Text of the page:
Cities are always in budget shortfall, and it is much easier for city councils to raise taxes, or in this case parking meter rates, rather than examine and cut operating budgets.  As it turns out, the shortfall that Dowell was referring to is even worse now.   Ah, those tricky real estate tax computations.  It looks like the City used the same formula for computing market values as AIG used on their Default Swaps.

Finally, I wonder if the committee meeting will be anything like this council meeting.  One could only hope.

Letter to Chicago Alderman Pat Dowell

In Chicago Blogs, Parking Meter, Pat Dowell on February 22, 2009 at 3:19 pm

One of the biggest con-games run by the City of Chicago is parking.  While I admit to being a justifiable recipient of parking tickets in the past, most of those violations were an absurdity.  For example, my car was recently towed while parked at a meter.  Although I had plugged the meter through the ending time, 6PM, a city worker put up a “Tow Zone” sign probably about 30 minutes after I parked with a beginning time of 5AM the next morning.  Having fought through snow-ridden traffic on my nightly commute, my spidey-senses were not fully functioning thus did not have the intuition to move my car.  I returned to the space at 6AM the next morning only to find out that my car was towed.  I was ordered to pay $160 to get my car out of the pound and another $65 in parking fines.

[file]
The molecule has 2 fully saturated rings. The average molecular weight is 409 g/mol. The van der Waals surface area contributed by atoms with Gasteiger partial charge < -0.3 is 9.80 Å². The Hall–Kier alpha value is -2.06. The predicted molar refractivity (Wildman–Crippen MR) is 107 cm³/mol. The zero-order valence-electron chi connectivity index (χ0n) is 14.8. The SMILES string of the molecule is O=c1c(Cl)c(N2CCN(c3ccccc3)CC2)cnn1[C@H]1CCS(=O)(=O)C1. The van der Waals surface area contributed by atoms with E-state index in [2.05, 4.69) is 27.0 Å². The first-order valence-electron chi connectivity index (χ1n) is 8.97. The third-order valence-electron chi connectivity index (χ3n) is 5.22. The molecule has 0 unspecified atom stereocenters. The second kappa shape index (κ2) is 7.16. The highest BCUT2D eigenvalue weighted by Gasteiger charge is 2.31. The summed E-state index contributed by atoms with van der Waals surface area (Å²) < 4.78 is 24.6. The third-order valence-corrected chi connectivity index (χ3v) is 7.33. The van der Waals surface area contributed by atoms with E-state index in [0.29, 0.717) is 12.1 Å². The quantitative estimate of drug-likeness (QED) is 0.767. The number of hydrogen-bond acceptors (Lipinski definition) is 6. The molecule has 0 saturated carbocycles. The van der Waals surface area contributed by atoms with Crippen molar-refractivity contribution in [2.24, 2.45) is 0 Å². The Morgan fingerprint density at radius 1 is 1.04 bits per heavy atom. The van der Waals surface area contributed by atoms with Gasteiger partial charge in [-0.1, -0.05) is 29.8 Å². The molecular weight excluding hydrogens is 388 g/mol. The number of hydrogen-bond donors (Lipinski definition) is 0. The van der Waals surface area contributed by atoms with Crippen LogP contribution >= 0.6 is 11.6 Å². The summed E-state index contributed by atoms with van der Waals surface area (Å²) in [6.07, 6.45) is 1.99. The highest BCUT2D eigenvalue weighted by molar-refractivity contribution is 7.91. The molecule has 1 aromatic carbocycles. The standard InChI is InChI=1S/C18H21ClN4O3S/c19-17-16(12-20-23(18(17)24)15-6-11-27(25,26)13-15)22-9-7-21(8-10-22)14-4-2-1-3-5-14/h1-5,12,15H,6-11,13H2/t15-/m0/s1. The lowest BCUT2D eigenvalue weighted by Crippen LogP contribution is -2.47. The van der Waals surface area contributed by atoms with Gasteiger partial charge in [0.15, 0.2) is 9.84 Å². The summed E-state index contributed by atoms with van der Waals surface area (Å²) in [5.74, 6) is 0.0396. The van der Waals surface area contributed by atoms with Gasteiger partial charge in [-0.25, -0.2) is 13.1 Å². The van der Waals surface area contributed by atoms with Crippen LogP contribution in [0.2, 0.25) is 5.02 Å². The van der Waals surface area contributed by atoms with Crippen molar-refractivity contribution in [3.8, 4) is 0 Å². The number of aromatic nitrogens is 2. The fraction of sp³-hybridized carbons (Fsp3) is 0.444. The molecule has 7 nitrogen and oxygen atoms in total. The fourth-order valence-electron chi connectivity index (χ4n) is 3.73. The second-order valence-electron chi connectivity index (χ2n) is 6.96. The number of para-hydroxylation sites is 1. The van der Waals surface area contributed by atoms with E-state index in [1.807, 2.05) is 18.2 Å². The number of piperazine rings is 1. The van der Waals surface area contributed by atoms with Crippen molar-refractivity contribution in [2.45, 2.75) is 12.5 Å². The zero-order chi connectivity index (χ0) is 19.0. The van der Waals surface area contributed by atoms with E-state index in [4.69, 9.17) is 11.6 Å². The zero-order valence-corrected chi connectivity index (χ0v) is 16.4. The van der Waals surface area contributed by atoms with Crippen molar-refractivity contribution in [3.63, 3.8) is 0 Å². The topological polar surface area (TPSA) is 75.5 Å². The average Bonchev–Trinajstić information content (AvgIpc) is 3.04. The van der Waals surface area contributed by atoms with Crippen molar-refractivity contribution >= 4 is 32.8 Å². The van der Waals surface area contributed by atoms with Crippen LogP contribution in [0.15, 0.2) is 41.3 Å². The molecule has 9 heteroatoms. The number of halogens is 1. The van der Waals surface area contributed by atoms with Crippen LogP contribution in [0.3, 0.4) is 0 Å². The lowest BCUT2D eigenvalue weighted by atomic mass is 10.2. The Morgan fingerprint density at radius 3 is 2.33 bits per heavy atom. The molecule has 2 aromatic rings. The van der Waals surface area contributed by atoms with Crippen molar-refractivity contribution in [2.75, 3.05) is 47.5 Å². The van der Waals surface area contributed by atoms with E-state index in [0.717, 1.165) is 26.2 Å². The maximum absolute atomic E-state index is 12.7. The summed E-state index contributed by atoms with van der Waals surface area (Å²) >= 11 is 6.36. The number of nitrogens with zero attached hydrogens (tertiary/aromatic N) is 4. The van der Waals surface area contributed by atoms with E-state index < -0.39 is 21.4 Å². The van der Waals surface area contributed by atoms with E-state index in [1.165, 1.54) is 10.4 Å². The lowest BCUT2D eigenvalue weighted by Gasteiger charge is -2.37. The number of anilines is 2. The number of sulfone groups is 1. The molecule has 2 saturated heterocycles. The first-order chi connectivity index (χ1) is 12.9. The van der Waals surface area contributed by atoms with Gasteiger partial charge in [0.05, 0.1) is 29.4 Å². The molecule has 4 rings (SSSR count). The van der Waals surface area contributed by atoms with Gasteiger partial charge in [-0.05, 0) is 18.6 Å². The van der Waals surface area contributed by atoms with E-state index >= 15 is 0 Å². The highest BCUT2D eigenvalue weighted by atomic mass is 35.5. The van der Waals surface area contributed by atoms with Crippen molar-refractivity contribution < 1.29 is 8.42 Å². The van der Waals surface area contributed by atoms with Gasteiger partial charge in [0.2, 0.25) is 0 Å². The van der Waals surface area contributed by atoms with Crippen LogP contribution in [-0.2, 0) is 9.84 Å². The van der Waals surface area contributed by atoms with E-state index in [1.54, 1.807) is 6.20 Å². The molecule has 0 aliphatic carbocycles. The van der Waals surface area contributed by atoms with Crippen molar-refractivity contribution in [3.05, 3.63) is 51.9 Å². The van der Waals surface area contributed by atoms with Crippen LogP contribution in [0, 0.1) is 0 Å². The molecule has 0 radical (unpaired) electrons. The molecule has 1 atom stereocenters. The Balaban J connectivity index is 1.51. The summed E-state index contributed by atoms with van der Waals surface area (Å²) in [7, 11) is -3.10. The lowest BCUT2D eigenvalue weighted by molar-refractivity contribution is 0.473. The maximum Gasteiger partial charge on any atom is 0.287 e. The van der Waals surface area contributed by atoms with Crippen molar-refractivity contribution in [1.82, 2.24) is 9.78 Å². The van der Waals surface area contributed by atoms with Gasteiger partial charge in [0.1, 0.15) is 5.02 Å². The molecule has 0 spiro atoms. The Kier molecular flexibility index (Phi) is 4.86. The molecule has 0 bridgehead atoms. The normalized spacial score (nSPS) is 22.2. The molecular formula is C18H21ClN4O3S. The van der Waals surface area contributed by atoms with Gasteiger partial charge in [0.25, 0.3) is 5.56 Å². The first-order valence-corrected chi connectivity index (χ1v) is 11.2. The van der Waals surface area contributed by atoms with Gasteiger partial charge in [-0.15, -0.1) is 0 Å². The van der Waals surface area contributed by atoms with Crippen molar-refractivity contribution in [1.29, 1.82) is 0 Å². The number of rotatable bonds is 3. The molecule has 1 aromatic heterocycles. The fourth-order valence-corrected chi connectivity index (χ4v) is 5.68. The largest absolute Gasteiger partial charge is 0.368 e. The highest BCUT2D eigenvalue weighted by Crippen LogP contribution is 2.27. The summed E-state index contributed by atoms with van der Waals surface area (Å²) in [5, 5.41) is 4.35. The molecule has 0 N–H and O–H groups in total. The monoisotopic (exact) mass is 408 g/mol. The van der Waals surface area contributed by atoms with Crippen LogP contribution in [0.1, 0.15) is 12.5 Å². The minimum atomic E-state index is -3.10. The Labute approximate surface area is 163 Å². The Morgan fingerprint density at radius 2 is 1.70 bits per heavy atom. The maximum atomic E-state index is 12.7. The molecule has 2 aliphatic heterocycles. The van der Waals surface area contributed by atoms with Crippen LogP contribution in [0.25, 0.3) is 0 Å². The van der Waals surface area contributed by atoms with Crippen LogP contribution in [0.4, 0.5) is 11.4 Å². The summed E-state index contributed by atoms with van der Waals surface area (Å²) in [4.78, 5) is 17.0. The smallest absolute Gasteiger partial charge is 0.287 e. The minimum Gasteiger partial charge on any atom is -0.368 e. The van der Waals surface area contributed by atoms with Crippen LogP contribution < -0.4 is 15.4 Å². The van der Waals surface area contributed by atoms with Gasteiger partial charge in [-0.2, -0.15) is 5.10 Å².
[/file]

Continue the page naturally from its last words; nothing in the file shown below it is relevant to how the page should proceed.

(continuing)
The good thing was that I fought both the towing and parking charge and won both; however, this happy ending did nothing to dispel the frustration of dealing with parking ticket logistics.  If the city worker had put up the sign earlier (according to state statute, 24 hours in advance), I wouldn’t have been towed.  Instead, I had to journey to the bowels of lower Wacker drive and spend over an hour trying to bail out and find my car.  Next I had to take a 1/2 day off of work to attend a hearing.

My story is not at all unusual and at least I have a silver lining of having won my case.  I have a buddy that received a parking ticket for parking in front of a hydrant.  The problem was that he didn’t park it there, the person who stole his car parked in front of the hydrant.  Instead of taking a day off and attending a hearing, my buddy protested the ticket via the mail offering a copy of the police report.  The judgement can back liable and he was forced to pay the ticket.

Recently, the City of Chicago decided to lease out its parking meters to a private company.  As with everything else the city leases (Skyway, Midway Airport), the rates involved skyrocket.  Pat Dowell is the 3rd Ward Alderman who voted for the privatization program.  I decided to write her a letter…

Dear Alderman Dowell,

I am a South Loop resident and I am concerned over many of the changes to parking meters in the area.

Back in December, the City Council voted to privatize city parking meters for $1.2 billion.  After further investigation, I found out that you voted for this measure.  I wanted to understand your perspective regarding this vote.